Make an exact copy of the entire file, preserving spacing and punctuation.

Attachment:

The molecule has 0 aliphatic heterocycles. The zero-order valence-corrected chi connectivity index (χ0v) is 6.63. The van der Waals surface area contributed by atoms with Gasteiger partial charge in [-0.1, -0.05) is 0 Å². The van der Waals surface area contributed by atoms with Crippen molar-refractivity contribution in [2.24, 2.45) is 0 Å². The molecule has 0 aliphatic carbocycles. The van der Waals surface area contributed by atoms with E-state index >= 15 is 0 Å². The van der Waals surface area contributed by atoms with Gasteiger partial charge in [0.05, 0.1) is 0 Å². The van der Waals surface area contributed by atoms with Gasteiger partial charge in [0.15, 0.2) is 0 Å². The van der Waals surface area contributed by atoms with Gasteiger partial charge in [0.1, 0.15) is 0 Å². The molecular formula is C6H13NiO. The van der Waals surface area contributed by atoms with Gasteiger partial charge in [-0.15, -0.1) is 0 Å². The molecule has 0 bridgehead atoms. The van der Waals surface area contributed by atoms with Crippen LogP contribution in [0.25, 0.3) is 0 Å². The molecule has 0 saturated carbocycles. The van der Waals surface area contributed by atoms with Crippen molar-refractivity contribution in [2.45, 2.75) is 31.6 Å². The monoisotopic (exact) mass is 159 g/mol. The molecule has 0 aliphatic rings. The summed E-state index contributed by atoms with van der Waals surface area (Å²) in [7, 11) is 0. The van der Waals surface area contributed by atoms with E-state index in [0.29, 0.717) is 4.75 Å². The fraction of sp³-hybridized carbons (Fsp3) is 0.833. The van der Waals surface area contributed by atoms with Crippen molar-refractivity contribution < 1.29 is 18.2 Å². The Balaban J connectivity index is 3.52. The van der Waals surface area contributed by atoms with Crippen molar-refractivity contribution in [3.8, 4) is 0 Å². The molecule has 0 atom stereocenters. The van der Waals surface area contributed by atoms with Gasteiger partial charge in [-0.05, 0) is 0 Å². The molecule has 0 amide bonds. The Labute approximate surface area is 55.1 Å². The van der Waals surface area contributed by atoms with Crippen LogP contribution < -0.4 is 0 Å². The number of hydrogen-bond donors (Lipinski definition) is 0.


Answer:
The molecule has 0 aliphatic heterocycles. The zero-order valence-corrected chi connectivity index (χ0v) is 6.63. The van der Waals surface area contributed by atoms with Gasteiger partial charge in [-0.1, -0.05) is 0 Å². The van der Waals surface area contributed by atoms with Crippen molar-refractivity contribution in [2.24, 2.45) is 0 Å². The molecule has 0 aliphatic carbocycles. The van der Waals surface area contributed by atoms with E-state index >= 15 is 0 Å². The van der Waals surface area contributed by atoms with Gasteiger partial charge in [0.05, 0.1) is 0 Å². The van der Waals surface area contributed by atoms with Gasteiger partial charge in [0.15, 0.2) is 0 Å². The van der Waals surface area contributed by atoms with Gasteiger partial charge in [0.1, 0.15) is 0 Å². The molecular formula is C6H13NiO. The van der Waals surface area contributed by atoms with Gasteiger partial charge in [-0.15, -0.1) is 0 Å². The molecule has 0 bridgehead atoms. The van der Waals surface area contributed by atoms with Crippen LogP contribution in [0.25, 0.3) is 0 Å². The molecule has 0 saturated carbocycles. The van der Waals surface area contributed by atoms with Crippen molar-refractivity contribution in [2.45, 2.75) is 31.6 Å². The monoisotopic (exact) mass is 159 g/mol. The molecule has 0 aliphatic rings. The summed E-state index contributed by atoms with van der Waals surface area (Å²) in [7, 11) is 0. The van der Waals surface area contributed by atoms with E-state index in [0.29, 0.717) is 4.75 Å². The fraction of sp³-hybridized carbons (Fsp3) is 0.833. The van der Waals surface area contributed by atoms with Crippen molar-refractivity contribution < 1.29 is 18.2 Å². The Balaban J connectivity index is 3.52. The van der Waals surface area contributed by atoms with Crippen molar-refractivity contribution in [3.8, 4) is 0 Å². The molecule has 0 atom stereocenters. The van der Waals surface area contributed by atoms with Gasteiger partial charge in [-0.05, 0) is 0 Å². The molecule has 0 amide bonds. The Labute approximate surface area is 55.1 Å². The van der Waals surface area contributed by atoms with Crippen LogP contribution < -0.4 is 0 Å². The number of hydrogen-bond donors (Lipinski definition) is 0.